TEENAGE MUTANT NINJA TURTLES
Nintendo Enterainment System
Genre: Action Platformer
Teenage Mutant Ninja Turtles was one of those games growing up that I remember watching cousins play and struggle through, nearing the end and throwing their controllers as hard as they could when all of that work turned into a nice little Game Over screen. It is not known for being forgiving, and every child of the late 80s/early 90s probably fell prey to the popular brand slapping around their childhood dreams of giving the Shredder his just desserts.
The game has managed a cult status over the years, though, as being a ‘Nintendo Hard’ rite of passage. Having bought this game when I was but a wee innocent lad, I too watched in frustrated horror as one by one, my turtles shrunk into their shells until my continues were used up and I had to restart my agonizing trek. With my now decades old resolve, I decided to take down this ancient juggernaut once and for all.
Teenage Mutant Ninja Turtles follows the characters on their usual fare. April is kidnapped, and the Turtles must rescue her. When they return from their rescue to find their lair ransacked and Splinter missing, the true adventure begins. This includes stopping the Shredder from blowing up a dam, defeating a Mech-Turtle to save Splinter, a various other feats all to find the angry tin can himself and put and end to his world ending desires.
Like in most games, the turtles have their own strengths and weaknesses. The only cleardifference here is that Donatello is a powerhouse. He has both the longest weapon and the most strength of the turtles. Now, as you can switch between each of the turtles throughout your adventure, losing one just means that they have been captured, and if you want them back, you’ve got to go out of your way to find them and get them back on the roster.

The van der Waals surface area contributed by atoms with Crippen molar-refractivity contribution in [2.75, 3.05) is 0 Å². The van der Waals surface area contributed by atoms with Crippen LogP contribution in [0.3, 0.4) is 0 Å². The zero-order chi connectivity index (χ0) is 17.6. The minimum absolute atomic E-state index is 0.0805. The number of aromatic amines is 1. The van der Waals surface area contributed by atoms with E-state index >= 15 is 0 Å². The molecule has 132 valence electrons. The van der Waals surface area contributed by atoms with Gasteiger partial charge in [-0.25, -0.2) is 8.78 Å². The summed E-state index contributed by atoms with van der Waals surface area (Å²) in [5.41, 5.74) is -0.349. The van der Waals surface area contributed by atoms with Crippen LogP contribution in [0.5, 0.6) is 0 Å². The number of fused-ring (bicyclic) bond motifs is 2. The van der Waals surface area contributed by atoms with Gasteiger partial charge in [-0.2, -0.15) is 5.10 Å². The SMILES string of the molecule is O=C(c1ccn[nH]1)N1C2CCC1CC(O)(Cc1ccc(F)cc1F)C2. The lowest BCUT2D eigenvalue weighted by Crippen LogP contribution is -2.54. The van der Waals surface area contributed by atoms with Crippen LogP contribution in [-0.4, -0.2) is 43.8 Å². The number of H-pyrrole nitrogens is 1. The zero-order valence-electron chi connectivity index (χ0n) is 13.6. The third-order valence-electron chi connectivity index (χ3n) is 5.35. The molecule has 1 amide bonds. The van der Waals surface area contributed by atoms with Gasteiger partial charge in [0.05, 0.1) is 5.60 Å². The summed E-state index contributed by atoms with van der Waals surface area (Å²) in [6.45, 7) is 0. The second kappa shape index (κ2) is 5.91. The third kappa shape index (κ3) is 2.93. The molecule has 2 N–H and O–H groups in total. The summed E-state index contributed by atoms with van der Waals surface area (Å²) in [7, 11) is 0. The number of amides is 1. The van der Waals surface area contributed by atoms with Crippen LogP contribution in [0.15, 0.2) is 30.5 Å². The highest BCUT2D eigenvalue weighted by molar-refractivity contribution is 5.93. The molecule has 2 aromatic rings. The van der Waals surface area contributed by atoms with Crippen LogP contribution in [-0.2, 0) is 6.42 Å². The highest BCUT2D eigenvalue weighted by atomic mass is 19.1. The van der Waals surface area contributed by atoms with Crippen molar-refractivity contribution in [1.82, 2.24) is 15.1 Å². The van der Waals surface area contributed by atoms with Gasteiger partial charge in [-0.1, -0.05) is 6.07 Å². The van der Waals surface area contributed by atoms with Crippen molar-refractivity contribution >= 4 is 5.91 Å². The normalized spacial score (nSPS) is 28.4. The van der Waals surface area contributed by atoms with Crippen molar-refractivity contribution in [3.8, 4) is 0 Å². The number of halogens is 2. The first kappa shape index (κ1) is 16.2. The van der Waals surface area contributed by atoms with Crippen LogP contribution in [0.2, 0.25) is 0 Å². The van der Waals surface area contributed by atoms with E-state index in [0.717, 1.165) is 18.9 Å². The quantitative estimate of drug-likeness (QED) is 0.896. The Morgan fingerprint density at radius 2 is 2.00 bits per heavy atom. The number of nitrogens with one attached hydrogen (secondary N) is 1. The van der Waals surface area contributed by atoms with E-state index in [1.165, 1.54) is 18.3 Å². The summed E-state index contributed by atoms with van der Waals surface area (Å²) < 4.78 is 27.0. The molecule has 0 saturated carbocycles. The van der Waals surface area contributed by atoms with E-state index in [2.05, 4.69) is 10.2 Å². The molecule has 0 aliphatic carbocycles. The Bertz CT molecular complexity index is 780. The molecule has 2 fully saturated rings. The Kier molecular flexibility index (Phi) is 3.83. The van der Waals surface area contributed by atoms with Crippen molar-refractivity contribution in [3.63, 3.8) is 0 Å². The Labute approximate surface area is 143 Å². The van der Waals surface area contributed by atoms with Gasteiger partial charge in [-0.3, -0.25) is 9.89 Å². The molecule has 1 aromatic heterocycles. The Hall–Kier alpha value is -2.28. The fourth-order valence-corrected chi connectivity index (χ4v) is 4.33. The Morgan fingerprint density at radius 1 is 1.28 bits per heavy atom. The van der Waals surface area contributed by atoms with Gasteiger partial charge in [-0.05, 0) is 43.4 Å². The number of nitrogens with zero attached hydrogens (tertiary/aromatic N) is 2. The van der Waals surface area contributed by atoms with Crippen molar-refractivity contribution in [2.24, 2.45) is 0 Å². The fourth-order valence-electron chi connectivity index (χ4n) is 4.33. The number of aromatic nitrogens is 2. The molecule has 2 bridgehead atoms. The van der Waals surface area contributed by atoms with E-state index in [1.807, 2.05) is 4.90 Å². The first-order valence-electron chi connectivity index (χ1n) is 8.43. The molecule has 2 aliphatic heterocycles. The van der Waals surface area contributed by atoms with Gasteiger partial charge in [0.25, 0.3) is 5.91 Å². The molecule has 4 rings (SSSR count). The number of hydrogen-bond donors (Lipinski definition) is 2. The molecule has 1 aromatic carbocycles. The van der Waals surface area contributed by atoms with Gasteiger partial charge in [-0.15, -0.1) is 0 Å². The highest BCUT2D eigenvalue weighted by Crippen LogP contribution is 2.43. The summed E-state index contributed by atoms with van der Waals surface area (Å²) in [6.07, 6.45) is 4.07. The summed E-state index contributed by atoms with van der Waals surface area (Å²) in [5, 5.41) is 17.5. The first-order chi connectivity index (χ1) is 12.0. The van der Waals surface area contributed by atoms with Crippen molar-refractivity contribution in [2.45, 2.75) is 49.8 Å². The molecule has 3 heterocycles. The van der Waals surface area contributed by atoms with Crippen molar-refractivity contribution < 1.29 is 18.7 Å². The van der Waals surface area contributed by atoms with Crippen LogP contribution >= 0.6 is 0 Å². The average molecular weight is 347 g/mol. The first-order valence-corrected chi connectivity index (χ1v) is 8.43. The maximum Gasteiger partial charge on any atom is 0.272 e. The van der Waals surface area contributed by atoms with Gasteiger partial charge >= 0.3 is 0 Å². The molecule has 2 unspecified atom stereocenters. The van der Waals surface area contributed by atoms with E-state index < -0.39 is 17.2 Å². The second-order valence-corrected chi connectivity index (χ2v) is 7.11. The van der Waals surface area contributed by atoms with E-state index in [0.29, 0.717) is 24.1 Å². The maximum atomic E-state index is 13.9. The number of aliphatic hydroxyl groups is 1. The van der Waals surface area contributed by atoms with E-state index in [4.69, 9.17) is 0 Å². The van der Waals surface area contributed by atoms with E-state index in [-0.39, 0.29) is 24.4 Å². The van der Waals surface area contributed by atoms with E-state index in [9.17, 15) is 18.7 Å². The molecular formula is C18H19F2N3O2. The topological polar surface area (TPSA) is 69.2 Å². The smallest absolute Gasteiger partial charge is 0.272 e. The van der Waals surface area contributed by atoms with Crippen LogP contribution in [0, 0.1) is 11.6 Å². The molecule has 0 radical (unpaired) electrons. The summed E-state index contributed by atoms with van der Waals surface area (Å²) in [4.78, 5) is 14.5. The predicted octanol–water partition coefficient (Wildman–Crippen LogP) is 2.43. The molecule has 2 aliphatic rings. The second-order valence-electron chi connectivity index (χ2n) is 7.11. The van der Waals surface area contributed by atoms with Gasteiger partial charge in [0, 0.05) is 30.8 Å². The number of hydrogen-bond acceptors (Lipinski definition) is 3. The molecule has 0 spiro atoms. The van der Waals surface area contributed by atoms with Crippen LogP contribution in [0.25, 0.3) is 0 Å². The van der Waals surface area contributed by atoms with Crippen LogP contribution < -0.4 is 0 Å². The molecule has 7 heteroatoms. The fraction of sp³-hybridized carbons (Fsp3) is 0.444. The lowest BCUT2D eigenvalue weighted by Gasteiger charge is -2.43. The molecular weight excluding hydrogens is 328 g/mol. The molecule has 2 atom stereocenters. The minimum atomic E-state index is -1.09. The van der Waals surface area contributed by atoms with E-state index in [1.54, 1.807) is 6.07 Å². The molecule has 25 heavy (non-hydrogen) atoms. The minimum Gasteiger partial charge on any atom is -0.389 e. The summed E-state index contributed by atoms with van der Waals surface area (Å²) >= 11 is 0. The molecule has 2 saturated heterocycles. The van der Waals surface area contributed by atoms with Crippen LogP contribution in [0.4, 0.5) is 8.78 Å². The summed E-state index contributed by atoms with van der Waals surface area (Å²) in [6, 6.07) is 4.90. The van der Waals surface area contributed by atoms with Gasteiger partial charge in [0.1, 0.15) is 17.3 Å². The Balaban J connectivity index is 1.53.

Word to the wise: if you lose Donatello, just find him and keep him in a safe little bubble until you need him, like a precious gem.
Some other fun mechanics are that the turtles can attack in three directions- forward, up, and down, which comes in handy to attack monsters above you or below you- even through ceilings and floors! The game really does rely on you cheating the system, since most monsters don’t reel back from your attacks if they take more than one hit. They pause, but there will be a lot of places where your breathing room is limited due to advancing adversaries.
There are also special items strewn throughout the game. Some are certainly more useful than the others. Boomerangs, shuriken, and magic scrolls allow your turtles to attack from a bit further away. You can also regain health by finding pizza slices, halves, and whole pies. Another hint: if you find an easy place to grab some health reviving pizzas, running back and forth between the overworld and wherever the pizza is becomes a great way to restore your turtles to full working order.
In the game, there are also two different travel modes, speaking of which. There is an overworld in which your turtle makes their way between sewers and buildings, running into the occasional Foot Soldier to be dispatched or, in less advantageous situations, vehicles that will try to run you over or drop missiles from above. Only two stages really utilize this method of travel to any large extent, and one of those gives you the Party Wagon, the kitted up transport of choice for our four heroes. The remainder of the game is played in usual platforming fashion, making your way through enemies, the occasional
As stated, this game is hard with a capital ‘FU’. It is not impossible, but a few pieces of the design make it almost unbearable. For one- there are so many instant death moments. While swimming to defuse bombs under the dam, seaweed will grab your turtle and pull them to a watery doom. While running through one of the final levels, out of nowhere the walls begin to close in, lined with spikes. If you are touched by them? Turtle gone. Compounded on top of that is that the enemies are unrelenting and some of them take multiple blocks off of your life gauge at a time. While this is normal for any game, the sheer amount of enemies that can be on the screen at a given time coupled with their inability to be kept at bay with attacks can quickly turn this into an unfair display of design.